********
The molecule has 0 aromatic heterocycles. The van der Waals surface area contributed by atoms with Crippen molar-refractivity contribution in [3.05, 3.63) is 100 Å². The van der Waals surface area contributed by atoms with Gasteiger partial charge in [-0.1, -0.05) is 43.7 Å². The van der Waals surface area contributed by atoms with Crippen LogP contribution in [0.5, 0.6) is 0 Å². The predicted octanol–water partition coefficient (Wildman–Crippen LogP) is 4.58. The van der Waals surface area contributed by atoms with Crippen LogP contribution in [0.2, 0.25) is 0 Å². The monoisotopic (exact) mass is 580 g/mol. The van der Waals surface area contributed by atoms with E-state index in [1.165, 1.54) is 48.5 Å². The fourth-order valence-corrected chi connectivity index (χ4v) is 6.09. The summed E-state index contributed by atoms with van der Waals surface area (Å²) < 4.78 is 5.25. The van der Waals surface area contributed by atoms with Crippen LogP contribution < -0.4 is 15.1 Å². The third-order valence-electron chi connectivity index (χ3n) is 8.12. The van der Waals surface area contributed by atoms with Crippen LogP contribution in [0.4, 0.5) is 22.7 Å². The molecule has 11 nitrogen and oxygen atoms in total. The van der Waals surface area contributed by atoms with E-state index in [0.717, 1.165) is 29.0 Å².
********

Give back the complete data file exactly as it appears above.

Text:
The molecule has 0 aromatic heterocycles. The van der Waals surface area contributed by atoms with Crippen molar-refractivity contribution in [3.05, 3.63) is 100 Å². The van der Waals surface area contributed by atoms with Gasteiger partial charge in [-0.1, -0.05) is 43.7 Å². The van der Waals surface area contributed by atoms with Crippen LogP contribution in [0.5, 0.6) is 0 Å². The predicted octanol–water partition coefficient (Wildman–Crippen LogP) is 4.58. The van der Waals surface area contributed by atoms with Crippen LogP contribution in [0.2, 0.25) is 0 Å². The monoisotopic (exact) mass is 580 g/mol. The van der Waals surface area contributed by atoms with E-state index in [1.165, 1.54) is 48.5 Å². The fourth-order valence-corrected chi connectivity index (χ4v) is 6.09. The summed E-state index contributed by atoms with van der Waals surface area (Å²) < 4.78 is 5.25. The van der Waals surface area contributed by atoms with Crippen LogP contribution < -0.4 is 15.1 Å². The third-order valence-electron chi connectivity index (χ3n) is 8.12. The van der Waals surface area contributed by atoms with Crippen LogP contribution in [0.4, 0.5) is 22.7 Å². The molecule has 11 nitrogen and oxygen atoms in total. The van der Waals surface area contributed by atoms with E-state index in [0.717, 1.165) is 29.0 Å².